International Women’s Day: in 2019, it’s a zany, zesty and serious-by-turns celebration of the Sisterhood. But from Britain to Bahrain, it’s always worth remembering what we’re still fighting for, especially when it comes to sex, relationships and our bodies. Here, we give you a run-down of the four biggest issues holding back women today.
1. Period poverty
Dealing with your period shouldn’t be a big deal. But for some women it’s a real barrier to liberty. In 2019, around half of all the women and girls in the world menstruate with no access to tampons or pads. In Nepal, women are banished to huts during their period due to stigma, while in Africa, it’s been reported that 1 in 10 girls misses school during their period.
Even the UK, 1 in 4 girls cannot afford menstrual products – tissue paper, socks or other items of clothing make do for tampons.
And while the UK government has pledged to end period poverty by 2030 – and donated some $2 million to tackle the problem globally – critics such as Amika James who started the Free Periods campaign is mounting a legal challenge to the UK government, saying it’s nowhere near enough.
While sisters with a smartphone await the release of the period emoji this spring (how much easier will it be to explain why we’re feeling lousy or might need to attach SharkWeek’s ingenious period sex sheet protector?), others are supporting those whose basic dignity to a good period is at stake. Bloody Good Period will continue to source products for refugees whose menstrual needs are generally forgotten about while delivery service Pink Parcel includes a pre-paid envelope for you to send any products you have left at the end of the month which they then donate to women and girls in basic need.
Safe abortion: it’s considered by the UN to be a human right – and yet 26 countries in the world forbid it in any circumstances. Only 37 per cent of the world’s 1.64 billion women of reproductive age able to access it without restriction.
It’s a devastating thought that at a time in your life when you need compassion and non-judgmental medical care, even a liberal attitude does not guarantee your safety – some 23,000 women a year die from unsafe abortion, according to the Guttmacher Institute.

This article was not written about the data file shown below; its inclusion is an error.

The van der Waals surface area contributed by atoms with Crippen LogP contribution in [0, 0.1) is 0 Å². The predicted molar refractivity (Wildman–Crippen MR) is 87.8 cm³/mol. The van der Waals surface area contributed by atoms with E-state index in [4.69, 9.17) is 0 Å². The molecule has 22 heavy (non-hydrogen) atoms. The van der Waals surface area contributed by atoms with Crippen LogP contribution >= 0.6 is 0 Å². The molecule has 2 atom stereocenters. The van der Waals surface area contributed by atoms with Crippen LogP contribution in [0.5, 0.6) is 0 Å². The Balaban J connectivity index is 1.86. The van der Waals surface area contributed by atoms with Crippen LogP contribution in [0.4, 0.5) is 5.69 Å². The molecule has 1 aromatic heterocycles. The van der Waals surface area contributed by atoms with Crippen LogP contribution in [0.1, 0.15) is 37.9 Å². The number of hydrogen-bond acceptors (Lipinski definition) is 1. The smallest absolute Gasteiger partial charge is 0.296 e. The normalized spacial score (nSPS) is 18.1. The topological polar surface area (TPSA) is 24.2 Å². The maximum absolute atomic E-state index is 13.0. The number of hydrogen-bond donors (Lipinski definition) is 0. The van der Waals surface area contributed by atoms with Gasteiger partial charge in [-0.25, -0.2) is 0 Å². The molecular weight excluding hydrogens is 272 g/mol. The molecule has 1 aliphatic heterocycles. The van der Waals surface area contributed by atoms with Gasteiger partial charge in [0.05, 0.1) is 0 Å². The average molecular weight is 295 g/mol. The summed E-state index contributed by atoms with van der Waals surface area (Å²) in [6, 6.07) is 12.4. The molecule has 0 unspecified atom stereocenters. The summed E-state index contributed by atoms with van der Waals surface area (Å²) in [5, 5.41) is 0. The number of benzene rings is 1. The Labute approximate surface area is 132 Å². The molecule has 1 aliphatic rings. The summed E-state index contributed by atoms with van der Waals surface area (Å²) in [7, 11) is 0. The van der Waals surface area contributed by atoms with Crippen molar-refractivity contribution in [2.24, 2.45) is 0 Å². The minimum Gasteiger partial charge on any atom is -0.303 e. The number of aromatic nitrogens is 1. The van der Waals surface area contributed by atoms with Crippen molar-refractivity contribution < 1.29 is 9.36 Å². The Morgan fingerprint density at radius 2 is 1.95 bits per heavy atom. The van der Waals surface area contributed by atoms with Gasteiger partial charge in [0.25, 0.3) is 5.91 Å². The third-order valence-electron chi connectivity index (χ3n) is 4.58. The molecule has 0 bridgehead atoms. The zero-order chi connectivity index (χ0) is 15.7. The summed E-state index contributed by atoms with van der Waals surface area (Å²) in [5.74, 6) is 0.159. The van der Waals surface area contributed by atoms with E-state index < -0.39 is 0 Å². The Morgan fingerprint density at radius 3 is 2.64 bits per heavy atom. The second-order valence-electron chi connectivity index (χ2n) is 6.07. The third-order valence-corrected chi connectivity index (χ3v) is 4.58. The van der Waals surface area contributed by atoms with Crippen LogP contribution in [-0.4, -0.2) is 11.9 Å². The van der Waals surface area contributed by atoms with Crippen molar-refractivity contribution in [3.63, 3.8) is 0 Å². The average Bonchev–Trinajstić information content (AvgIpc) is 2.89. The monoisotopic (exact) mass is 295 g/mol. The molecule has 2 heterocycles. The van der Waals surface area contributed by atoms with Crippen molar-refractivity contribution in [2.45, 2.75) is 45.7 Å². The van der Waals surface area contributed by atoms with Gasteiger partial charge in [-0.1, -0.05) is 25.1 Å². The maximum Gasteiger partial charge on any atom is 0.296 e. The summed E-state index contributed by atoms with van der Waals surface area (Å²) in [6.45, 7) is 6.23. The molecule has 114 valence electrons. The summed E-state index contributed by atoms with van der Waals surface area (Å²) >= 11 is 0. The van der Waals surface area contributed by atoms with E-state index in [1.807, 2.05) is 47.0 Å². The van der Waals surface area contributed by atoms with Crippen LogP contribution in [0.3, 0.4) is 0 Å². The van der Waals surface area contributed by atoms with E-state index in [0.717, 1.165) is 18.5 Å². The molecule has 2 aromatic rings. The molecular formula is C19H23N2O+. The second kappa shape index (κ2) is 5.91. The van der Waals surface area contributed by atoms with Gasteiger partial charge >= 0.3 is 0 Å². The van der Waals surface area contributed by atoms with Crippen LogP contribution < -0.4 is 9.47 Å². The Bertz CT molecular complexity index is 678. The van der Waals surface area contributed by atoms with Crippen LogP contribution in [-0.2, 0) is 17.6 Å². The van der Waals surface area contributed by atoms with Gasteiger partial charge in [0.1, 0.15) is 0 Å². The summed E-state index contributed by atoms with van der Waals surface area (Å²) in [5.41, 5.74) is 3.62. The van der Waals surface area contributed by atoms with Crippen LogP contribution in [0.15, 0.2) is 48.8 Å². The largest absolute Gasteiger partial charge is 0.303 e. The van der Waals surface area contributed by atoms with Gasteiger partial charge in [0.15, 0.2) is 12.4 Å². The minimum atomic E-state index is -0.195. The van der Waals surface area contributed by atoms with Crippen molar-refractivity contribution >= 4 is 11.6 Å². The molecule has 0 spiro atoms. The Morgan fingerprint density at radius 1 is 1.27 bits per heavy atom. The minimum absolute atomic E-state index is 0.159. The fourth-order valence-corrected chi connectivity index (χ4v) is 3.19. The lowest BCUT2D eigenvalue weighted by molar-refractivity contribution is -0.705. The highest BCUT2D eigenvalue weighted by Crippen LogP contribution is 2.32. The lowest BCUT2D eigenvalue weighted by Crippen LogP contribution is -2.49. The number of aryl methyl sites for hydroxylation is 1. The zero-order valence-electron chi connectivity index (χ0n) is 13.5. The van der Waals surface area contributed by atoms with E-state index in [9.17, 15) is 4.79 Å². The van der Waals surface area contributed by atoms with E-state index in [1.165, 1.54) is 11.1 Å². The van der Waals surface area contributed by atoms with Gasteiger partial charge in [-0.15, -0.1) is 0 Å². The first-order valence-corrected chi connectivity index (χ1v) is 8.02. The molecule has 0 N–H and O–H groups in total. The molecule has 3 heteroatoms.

And while British women might take for granted that abortion is legal (even if it does require a doctor signing you off as potentially at mental risk), the stigma of seeking it out remains – even the BBC wouldn’t include information on abortion services at the end of an episode of Call The Midwife recently.
Thankfully, there are women like campaigners Amelia Bonow and writer Lindy West who created the #Shoutyourabortion hashtag around to normalise the full gamut of feelings that arise when you terminate a pregnancy. And this International Women’s Day, you can listen to Amanda Palmer’s new single ‘Voicemail for Jill’, which features one woman’s sisterly reach-out to a friend exercising her human right.
3. Sexual violence
Whether it’s armed conflict, or domestic abuse, sexual violence against women is both a serious public health issue and a human rights issue. In fact, the UN estimates that in some countries up to 70 per cent of women have experienced physical or sexual violence from an intimate partner. Across the globe, 137 women are killed by a partner or family member every single day.
Engaging men and boys to end violence is vital. Kudos to this brilliant Brazilian campaign from Plan International which engages young men as agents of change in their communities, and to White Ribbon International, the only coalition of men and boys against violence against women. Male allies to celebrate on International Women’s Day.
4. Work vs home balance
Women need balance in order to thrive. And balancing caring with career is crucial for both their success and their sanity, and not just on International Women’s Day.
But did you know that the balance between home and life is still holding women back, even when they work flexibly? A recent German study by the Hans Boeckler Foundation found that women who work from home end up doing both more paid work and more child care. Meanwhile men who work flexibly don’t cave into the same domestic pressure and spend the same amount of time looking after their kids as those that venture into the office each day.
In fact, according to the Office of National Statistics, even women without children do more housework once married. And female breadwinners end up with partners that do even less once they start to earn more.
So what’s the solution? According to author Tiffany Dufu, it starts with women unleashing themselves from the hard-socialised habit of taking on domestic responsibility. Learning to delegate, accepting a ‘good enough’ standard and making room for ‘wine-time’ are all ways of unburdening.
And while there’s no ‘men for menial tasks’ influencer campaigning on Instagram just yet, it’s clear that men could just always step up – or volunteer to be chained up – to the sink for that extra two hours. On International Women’s Day, it could be one way to continue the Revolution.